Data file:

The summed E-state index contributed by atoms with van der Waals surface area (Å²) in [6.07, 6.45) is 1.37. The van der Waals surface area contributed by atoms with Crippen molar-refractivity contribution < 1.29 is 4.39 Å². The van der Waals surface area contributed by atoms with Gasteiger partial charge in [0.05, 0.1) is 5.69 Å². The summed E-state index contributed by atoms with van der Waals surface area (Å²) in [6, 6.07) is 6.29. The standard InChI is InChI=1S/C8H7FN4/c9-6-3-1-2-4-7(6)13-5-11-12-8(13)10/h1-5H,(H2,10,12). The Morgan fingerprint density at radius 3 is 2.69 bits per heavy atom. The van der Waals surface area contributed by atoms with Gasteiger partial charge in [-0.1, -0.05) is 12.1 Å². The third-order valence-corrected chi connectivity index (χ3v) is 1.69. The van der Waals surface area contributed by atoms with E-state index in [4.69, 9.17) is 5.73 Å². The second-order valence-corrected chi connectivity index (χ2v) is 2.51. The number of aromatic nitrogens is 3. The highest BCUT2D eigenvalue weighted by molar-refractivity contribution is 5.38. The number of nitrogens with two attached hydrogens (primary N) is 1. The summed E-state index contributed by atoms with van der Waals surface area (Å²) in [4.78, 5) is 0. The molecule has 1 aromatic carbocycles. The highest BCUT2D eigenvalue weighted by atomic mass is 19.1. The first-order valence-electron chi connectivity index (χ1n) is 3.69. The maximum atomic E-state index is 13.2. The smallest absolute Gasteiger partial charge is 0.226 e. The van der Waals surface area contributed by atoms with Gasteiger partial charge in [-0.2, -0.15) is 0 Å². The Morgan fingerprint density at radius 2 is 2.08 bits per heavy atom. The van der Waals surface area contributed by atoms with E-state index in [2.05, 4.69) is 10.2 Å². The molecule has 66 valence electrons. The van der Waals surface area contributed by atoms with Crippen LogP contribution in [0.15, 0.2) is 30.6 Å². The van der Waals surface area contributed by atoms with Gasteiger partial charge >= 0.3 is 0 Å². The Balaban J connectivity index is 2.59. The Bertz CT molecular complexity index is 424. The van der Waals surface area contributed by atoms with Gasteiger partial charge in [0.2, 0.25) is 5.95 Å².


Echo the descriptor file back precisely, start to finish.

The summed E-state index contributed by atoms with van der Waals surface area (Å²) in [6.07, 6.45) is 1.37. The van der Waals surface area contributed by atoms with Crippen molar-refractivity contribution < 1.29 is 4.39 Å². The van der Waals surface area contributed by atoms with Gasteiger partial charge in [0.05, 0.1) is 5.69 Å². The summed E-state index contributed by atoms with van der Waals surface area (Å²) in [6, 6.07) is 6.29. The standard InChI is InChI=1S/C8H7FN4/c9-6-3-1-2-4-7(6)13-5-11-12-8(13)10/h1-5H,(H2,10,12). The Morgan fingerprint density at radius 3 is 2.69 bits per heavy atom. The van der Waals surface area contributed by atoms with Gasteiger partial charge in [-0.1, -0.05) is 12.1 Å². The third-order valence-corrected chi connectivity index (χ3v) is 1.69. The van der Waals surface area contributed by atoms with E-state index in [4.69, 9.17) is 5.73 Å². The second-order valence-corrected chi connectivity index (χ2v) is 2.51. The number of aromatic nitrogens is 3. The highest BCUT2D eigenvalue weighted by molar-refractivity contribution is 5.38. The number of nitrogens with two attached hydrogens (primary N) is 1. The summed E-state index contributed by atoms with van der Waals surface area (Å²) in [4.78, 5) is 0. The molecule has 1 aromatic carbocycles. The highest BCUT2D eigenvalue weighted by atomic mass is 19.1. The first-order valence-electron chi connectivity index (χ1n) is 3.69. The maximum atomic E-state index is 13.2. The smallest absolute Gasteiger partial charge is 0.226 e. The van der Waals surface area contributed by atoms with Gasteiger partial charge in [-0.2, -0.15) is 0 Å². The Morgan fingerprint density at radius 2 is 2.08 bits per heavy atom. The van der Waals surface area contributed by atoms with E-state index in [2.05, 4.69) is 10.2 Å². The molecule has 66 valence electrons. The van der Waals surface area contributed by atoms with Crippen LogP contribution in [0.15, 0.2) is 30.6 Å². The van der Waals surface area contributed by atoms with Gasteiger partial charge >= 0.3 is 0 Å². The Balaban J connectivity index is 2.59. The Bertz CT molecular complexity index is 424. The van der Waals surface area contributed by atoms with Gasteiger partial charge in [0.2, 0.25) is 5.95 Å².